How to Move Bitcoin, Ethereum, and Other Cryptos to Self-Custody – Decrypt
The self-care of Bitcoin, Ethereumand other cryptocurrency assets are attracting a lot More attention from Sam Bankman FriedFTX exchange unexpectedly exploded a few weeks ago in a whirlwind of drama.
Users of the former third largest exchange have no idea if they will ever get their money back. With this in mind, many users decide to no longer trust centralized exchanges like FTX Where Coinbase with their funds.
“If you leave your funds on an exchange, you put yourself at risk of hacks, frozen withdrawals due to corporate bankruptcy, and insider fraud,” said the platform’s CEO and co-founder. self-preservation Casa, Nick Neuman. Decryptciting FTX as a “striking example” of this.
With self-custody, users move their funds into their own wallets that they alone control.
“There are similarities between private keys and car keys. When you give the only key to someone else, they can get into your car and drive away. If you keep your key, you are free to do whatever you want,” said Pascal Gauthier, CEO of Ledger.
If having full control of your crypto sounds appealing to you, follow these steps to transfer your funds from an exchange to a wallet you own.
Create a wallet on a self-custody platform
A necessary caveat before we begin is that while self-custody helps protect users against third-party theft of their money, it requires much stricter personal liability.
Users must write a seed sentence, roughly equivalent to a password that can be used to save all addresses linked to the wallet. If the plant sentence is lost, the Bitcoin or the crypto linked to it is lost forever.
If you’re ready to take on this responsibility, there are tons of wallet options to use to store your funds.
We will be reviewing the popular Electrum desktop wallet.
Once you have downloaded the Electrum wallet softwareafter an initial setup, you will be prompted to create a new “plant This is the important “password” we mentioned. Write down the 12 words. This is the most important step because if you lose those words, there is no support service to turn to for your money back. It is important to keep these words safe and offline. (In other words, don’t store these words in a file on your computer or phone.)
There are many other wallets to choose from, but the flow for the wallet you choose is pretty much the same: download the wallet (desktop or mobile), then write down important words that should never be lost or shared. (Important: if you do ever share this seed phrase, the recipient of the phrase will have full access to the contents of the associated wallet.)
Other cryptocurrencies require different wallets. Metamaskfor example, is a popular browser and mobile wallet used for self-custody of Ethereum and other compatible tokens. Phantom is the most used wallet for Solana and assets based in Solana. And there are many other examples.
Another option with more security is to use a hardware walletlike Ledger or ColdCard, which stores keys in an offline environment, protecting it from potential hackers.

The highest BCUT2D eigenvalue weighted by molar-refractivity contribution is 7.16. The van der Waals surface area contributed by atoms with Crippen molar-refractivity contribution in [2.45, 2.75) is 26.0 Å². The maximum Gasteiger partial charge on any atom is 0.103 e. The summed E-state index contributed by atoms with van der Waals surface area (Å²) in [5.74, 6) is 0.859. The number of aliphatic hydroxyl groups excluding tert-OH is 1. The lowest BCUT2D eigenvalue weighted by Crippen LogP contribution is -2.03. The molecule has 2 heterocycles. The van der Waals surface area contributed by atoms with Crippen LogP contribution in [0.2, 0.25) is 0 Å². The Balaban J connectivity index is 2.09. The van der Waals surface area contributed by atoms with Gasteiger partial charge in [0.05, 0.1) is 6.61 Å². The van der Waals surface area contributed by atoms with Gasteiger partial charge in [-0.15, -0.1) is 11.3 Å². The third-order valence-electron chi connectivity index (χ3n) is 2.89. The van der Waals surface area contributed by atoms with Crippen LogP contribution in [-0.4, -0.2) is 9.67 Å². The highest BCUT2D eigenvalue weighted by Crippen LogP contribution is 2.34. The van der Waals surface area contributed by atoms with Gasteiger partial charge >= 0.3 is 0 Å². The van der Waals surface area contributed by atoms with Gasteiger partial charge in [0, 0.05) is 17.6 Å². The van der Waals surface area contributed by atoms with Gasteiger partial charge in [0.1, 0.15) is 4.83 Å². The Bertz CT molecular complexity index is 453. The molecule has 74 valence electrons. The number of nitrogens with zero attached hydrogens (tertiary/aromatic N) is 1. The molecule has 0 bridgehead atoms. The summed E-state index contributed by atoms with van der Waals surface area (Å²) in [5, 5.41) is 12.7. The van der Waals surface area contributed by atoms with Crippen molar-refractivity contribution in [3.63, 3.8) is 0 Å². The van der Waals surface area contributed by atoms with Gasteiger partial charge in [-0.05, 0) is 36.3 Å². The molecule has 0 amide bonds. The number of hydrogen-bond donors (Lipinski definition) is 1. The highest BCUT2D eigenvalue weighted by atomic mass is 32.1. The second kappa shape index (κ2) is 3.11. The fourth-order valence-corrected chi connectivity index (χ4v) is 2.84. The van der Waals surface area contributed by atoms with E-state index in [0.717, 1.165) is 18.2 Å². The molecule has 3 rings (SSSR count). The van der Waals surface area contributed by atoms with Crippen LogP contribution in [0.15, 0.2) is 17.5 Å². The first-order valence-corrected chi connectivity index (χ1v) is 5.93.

Withdraw funds from the exchange
After choosing your wallet provider, now is the time to transfer your funds from the exchange to your new wallet.—a wallet that you (and only you) control.
You will first need to create a new address in your wallet to send your Bitcoin (or other crypto) to. In Electrum, you click the “receive” button to generate a Bitcoin “address”, a chaotic string of numbers and letters, much like an email address. In MetaMask, Phantom and other similar browser-based wallets, the address has already been created and you will need to click “Account” or “Deposit” or a similar button to copy this address to your clipboard. computer.
On your chosen exchange, let’s say Coinbase for example, there will be some sort of “Withdraw” button on your account page for each of your assets. In order to send the funds to your wallet, you will need to click on the “Withdraw” button for the corresponding assets (“Bitcoin” for a Bitcoin wallet, “Ethereum” for an Ethereum wallet, etc.), paste the wallet address in self-service that you created, then click “Send”.
Often the exchange will ask you to make sure you are copying the correct wallet address or to confirm that you really want to withdraw your funds, but the the mechanics will be slightly different depending on the exchange you are using.
Self guard rabbit hole
You have now sent your crypto from an exchange to your own self-custody wallet, so what’s next? “Do your own research” (DYOR) is a motto in the Bitcoin sphere because there is a lot of information to sift through to be as knowledgeable about cryptocurrency as possible. Self-guard could be considered his own rabbit hole worth exploring.
There are more complex options for self-guarding beyond what we’ve covered above.
For example, “multi-sig” wallet options, such as Casa, offer more flexibility. Instead of a single private key, the wallet is secured by a few at a time. This way, if the user loses a key, their funds are still safe. (Although if two keys are missing, bad luck.)
Some users prune their plant sentence in metal plates for more peace of mind. If the place where their plant the sentence is stored burns, for example, the plant the sentence must always be readable.
And as Neuman points out, the self-guard user experience is improving all the time. Casa’s user experience, for example, does not require writing or memorizing the plant phrasing. “Anyone can do it. We believe we can continue to improve it in a way that allows anyone in the world to securely hold their own keys,” Neuman said.
The views and opinions expressed by the author are for informational purposes only and do not constitute financial, investment or other advice.
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